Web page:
10:42 GMT31 May 2020
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    Less than a month after the tragic crash of a Germanwings plane in the French Alps, the prospect of pilotless flights someday becoming a reality is gaining traction among professionals and passengers alike.

    On Wednesday the head of Germany’s air traffic control agency became the latest to raise such a prospect.

    Even though such moves might seem logical in the aftermath of the March 24 tragedy, industry experts warn that the technology is fraught with problems.

    Indeed, the tragic deaths of the 149 passengers and crew looks more like an anomaly, with the number of crashes purposely caused by commercial pilots in the past three decades being fewer than ten.

    The military already has pilots remotely flying drones that are on the other side of the Earth. But making that jump for passenger jets is simply unnerving.

    “The real reason a person wants another human in the cockpit is because they want to believe there’s somebody in the front who shares their own fate and thus if anything goes wrong, they will do everything they can to save their own lives,” said Mary Cummings, a former US Navy fighter pilot.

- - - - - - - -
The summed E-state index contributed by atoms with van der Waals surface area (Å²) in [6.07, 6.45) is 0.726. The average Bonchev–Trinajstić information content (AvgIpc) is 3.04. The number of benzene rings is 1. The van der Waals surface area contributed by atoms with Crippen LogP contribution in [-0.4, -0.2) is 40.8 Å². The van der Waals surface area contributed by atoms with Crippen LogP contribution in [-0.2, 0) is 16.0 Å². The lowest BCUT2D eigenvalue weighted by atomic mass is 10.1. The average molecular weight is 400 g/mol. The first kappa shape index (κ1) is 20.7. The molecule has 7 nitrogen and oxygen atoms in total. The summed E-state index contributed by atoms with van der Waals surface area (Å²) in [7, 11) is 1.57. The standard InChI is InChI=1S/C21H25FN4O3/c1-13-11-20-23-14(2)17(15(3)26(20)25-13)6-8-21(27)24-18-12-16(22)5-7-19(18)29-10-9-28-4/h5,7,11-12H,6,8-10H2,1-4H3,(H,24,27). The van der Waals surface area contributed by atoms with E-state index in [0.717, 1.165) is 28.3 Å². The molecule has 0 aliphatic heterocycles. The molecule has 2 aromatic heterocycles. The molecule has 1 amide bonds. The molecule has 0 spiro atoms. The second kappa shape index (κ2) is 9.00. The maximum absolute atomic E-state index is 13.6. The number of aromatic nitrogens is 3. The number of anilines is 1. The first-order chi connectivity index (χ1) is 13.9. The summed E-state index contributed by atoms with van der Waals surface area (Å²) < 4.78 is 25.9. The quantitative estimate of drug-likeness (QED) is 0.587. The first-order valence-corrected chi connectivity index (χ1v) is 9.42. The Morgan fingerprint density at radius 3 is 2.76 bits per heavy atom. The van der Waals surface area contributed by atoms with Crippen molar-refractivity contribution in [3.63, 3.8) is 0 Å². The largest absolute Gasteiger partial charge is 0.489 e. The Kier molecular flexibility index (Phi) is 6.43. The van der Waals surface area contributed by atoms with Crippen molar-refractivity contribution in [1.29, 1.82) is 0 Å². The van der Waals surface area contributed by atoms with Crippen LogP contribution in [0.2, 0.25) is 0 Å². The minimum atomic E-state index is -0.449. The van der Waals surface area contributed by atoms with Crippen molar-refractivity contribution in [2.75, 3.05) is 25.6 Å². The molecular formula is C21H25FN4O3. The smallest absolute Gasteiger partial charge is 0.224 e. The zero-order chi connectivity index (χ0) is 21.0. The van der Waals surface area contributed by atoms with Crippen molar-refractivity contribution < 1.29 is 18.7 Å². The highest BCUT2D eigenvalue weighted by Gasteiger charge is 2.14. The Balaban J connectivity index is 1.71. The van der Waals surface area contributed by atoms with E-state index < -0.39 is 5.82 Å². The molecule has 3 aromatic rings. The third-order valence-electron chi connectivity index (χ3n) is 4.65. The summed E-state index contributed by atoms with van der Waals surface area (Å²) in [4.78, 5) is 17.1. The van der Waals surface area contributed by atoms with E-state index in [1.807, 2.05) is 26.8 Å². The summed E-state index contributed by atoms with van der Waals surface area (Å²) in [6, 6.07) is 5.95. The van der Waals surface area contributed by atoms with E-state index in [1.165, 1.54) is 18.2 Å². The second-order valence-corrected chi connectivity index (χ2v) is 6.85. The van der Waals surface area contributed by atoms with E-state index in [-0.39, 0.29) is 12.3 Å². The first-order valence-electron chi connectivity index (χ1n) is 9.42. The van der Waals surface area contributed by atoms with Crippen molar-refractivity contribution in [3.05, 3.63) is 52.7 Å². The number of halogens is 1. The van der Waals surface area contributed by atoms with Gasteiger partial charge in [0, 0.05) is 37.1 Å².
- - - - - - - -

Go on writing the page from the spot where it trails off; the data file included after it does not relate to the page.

That’s why aviation experts see cargo planes being the first to fly without pilots.

    First, the big cargo companies would go from two pilots to one with a team of pilots remotely assisting from the ground. Then all operations would shift to the ground.

    Airlines would thus save on pilot training, salaries, retirement costs and hotel and travel expenses. Plus, ground-based pilots would be able to hand off flights from one to another, allowing them to work normal eight hour shifts even if their jet is in the air for 12 hours.

    Ultimately, it will be up to passengers to decide whether they are more worried about the rare rogue pilot killing them or stepping onto a plane without any pilot at all, the AP article said.


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    pilotless flights, German air traffic control agency, Mary Cummings, Germany
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